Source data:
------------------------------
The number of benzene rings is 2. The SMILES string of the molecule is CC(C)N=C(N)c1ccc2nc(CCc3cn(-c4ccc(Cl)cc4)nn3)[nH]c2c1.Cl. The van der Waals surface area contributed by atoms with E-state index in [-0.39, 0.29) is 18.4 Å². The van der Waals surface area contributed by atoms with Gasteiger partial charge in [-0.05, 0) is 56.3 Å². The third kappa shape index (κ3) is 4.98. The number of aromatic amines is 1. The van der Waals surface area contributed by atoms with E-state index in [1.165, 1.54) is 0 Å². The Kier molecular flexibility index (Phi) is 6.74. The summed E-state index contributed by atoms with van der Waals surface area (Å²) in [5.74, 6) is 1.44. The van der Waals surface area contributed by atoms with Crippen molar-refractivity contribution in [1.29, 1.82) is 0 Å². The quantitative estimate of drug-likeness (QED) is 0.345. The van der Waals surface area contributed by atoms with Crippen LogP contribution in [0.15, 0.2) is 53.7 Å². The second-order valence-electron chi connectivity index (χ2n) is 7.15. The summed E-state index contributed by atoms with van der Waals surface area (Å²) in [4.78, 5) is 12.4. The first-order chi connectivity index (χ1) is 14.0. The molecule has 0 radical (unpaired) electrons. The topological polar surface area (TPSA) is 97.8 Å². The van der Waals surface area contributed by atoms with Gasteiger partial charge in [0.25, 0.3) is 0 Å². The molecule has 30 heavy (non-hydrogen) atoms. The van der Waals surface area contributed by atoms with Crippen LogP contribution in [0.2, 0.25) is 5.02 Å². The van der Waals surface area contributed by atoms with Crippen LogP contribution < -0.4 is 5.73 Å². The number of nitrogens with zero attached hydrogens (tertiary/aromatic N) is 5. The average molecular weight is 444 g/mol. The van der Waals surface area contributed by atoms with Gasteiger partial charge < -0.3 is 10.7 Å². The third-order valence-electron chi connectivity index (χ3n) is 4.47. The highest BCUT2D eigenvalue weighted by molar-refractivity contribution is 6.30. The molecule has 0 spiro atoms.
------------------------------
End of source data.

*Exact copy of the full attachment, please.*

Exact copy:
The number of benzene rings is 2. The SMILES string of the molecule is CC(C)N=C(N)c1ccc2nc(CCc3cn(-c4ccc(Cl)cc4)nn3)[nH]c2c1.Cl. The van der Waals surface area contributed by atoms with E-state index in [-0.39, 0.29) is 18.4 Å². The van der Waals surface area contributed by atoms with Gasteiger partial charge in [-0.05, 0) is 56.3 Å². The third kappa shape index (κ3) is 4.98. The number of aromatic amines is 1. The van der Waals surface area contributed by atoms with E-state index in [1.165, 1.54) is 0 Å². The Kier molecular flexibility index (Phi) is 6.74. The summed E-state index contributed by atoms with van der Waals surface area (Å²) in [5.74, 6) is 1.44. The van der Waals surface area contributed by atoms with Crippen molar-refractivity contribution in [1.29, 1.82) is 0 Å². The quantitative estimate of drug-likeness (QED) is 0.345. The van der Waals surface area contributed by atoms with Crippen LogP contribution in [0.15, 0.2) is 53.7 Å². The second-order valence-electron chi connectivity index (χ2n) is 7.15. The summed E-state index contributed by atoms with van der Waals surface area (Å²) in [4.78, 5) is 12.4. The first-order chi connectivity index (χ1) is 14.0. The molecule has 0 radical (unpaired) electrons. The topological polar surface area (TPSA) is 97.8 Å². The van der Waals surface area contributed by atoms with Gasteiger partial charge in [0.25, 0.3) is 0 Å². The molecule has 30 heavy (non-hydrogen) atoms. The van der Waals surface area contributed by atoms with Crippen LogP contribution in [0.2, 0.25) is 5.02 Å². The van der Waals surface area contributed by atoms with Crippen LogP contribution < -0.4 is 5.73 Å². The number of nitrogens with zero attached hydrogens (tertiary/aromatic N) is 5. The average molecular weight is 444 g/mol. The van der Waals surface area contributed by atoms with Gasteiger partial charge < -0.3 is 10.7 Å². The third-order valence-electron chi connectivity index (χ3n) is 4.47. The highest BCUT2D eigenvalue weighted by molar-refractivity contribution is 6.30. The molecule has 0 spiro atoms.